Student journalists at private colleges may have a stronger argument for access to previously off-limits police reports from campus law enforcement, as a result of a recent North Carolina Supreme Court ruling.
The case, State v. Yencer, involves a Davidson College student’s challenge to her 2006 drunk-driving arrest on the Charlotte-area campus. The student’s attorney argued that any arrest by Davidson campus police was invalid, because Davidson is a church-affiliated college, and a state cannot delegate its police powers to a religious institution.
A lower court threw out the student’s arrest, but in a unanimous Nov. 10 ruling, the state Supreme Court rejected the student’s argument and decided the arrest was valid. The court reasoned that, while Davidson is Presbyterian-affiliated, its primary purpose is secular, and giving campus police the authority to make arrests does not advance a religious agenda or excessively entangle the state in church affairs.
Significantly, the court also elaborated on the workings of North Carolina’s Campus Police Act, which empowers private colleges to create police departments with sworn law enforcement officers who can make arrests:
The statute grants only limited supervisory powers to Davidson College, while ultimate control of the police power—which the individual officers alone exercise—remains in the hands of the State.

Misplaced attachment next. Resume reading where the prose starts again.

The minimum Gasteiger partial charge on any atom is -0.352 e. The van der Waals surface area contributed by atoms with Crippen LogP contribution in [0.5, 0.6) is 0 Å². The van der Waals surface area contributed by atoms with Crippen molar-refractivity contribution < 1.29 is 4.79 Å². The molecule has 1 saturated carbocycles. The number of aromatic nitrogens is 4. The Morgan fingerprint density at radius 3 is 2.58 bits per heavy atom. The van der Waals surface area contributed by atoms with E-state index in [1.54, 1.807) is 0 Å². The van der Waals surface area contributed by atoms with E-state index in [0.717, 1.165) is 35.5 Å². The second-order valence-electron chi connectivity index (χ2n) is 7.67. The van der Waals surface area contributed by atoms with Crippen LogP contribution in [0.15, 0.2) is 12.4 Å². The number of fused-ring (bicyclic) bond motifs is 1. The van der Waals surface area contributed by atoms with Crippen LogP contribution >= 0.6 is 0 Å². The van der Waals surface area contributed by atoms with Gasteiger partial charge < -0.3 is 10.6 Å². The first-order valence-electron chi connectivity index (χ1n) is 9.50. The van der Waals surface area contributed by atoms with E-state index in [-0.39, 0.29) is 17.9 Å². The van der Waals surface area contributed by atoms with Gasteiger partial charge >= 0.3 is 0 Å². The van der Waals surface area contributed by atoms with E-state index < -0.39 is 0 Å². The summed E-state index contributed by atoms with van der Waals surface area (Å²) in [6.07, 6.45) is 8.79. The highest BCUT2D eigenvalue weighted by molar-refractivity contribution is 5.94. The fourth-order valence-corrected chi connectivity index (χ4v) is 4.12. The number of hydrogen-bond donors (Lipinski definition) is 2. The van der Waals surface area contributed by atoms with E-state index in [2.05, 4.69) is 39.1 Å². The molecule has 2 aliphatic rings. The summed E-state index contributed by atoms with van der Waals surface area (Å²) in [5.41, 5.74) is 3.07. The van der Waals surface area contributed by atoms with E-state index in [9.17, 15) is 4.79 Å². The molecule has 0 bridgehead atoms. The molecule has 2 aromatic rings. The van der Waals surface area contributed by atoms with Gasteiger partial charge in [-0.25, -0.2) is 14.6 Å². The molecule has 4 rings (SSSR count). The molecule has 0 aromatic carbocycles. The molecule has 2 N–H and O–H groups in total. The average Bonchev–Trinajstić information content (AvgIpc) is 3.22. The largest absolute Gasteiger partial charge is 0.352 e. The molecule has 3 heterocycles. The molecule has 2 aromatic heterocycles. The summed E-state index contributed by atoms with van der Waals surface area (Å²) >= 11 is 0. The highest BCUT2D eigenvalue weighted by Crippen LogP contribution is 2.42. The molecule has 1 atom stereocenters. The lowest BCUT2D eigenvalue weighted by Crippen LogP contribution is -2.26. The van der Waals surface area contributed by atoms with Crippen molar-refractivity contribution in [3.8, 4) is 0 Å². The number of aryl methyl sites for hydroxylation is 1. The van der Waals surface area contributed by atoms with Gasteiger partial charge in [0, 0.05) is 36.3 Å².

To repeat, the court clearly identified police on private college campuses as state actors operating under the “ultimate control” of the state.
In light of this ruling, the continued insistence by private colleges that their police need not operate with the same level of transparency as otherwise-identical police departments at public colleges is increasingly untenable.
During the spring semester of 2010, North Carolina’s Elon University repeatedly told student journalist Nick Ochsner that he was not entitled to the facts and circumstances surrounding an arrest that he was covering for a campus television station.
Ochsner sued, and a North Carolina trial court ruled in the university’s favor — not on the underlying issue of whether private college police are required to obey open-records laws, but on the secondary issue of whether the university’s limited disclosure was adequate. The core question of whether North Carolina police agencies must obey the Public Records Law was not fully resolved. Ochsner’s lawyer plans to appeal the ruling.
The laws of many states authorize private colleges to create campus police agencies with state-conferred powers. When a state government delegates its powers to a private entity, that entity’s records normally become a matter of public record, at least to the extent of the delegated function. There is no good argument for why a private college carrying out a central state function — and there is no more central state function than the police power — should be able to conceal its activities behind the veneer of private incorporation, and there is an increasing body of legal precedent that argues in favor of openness.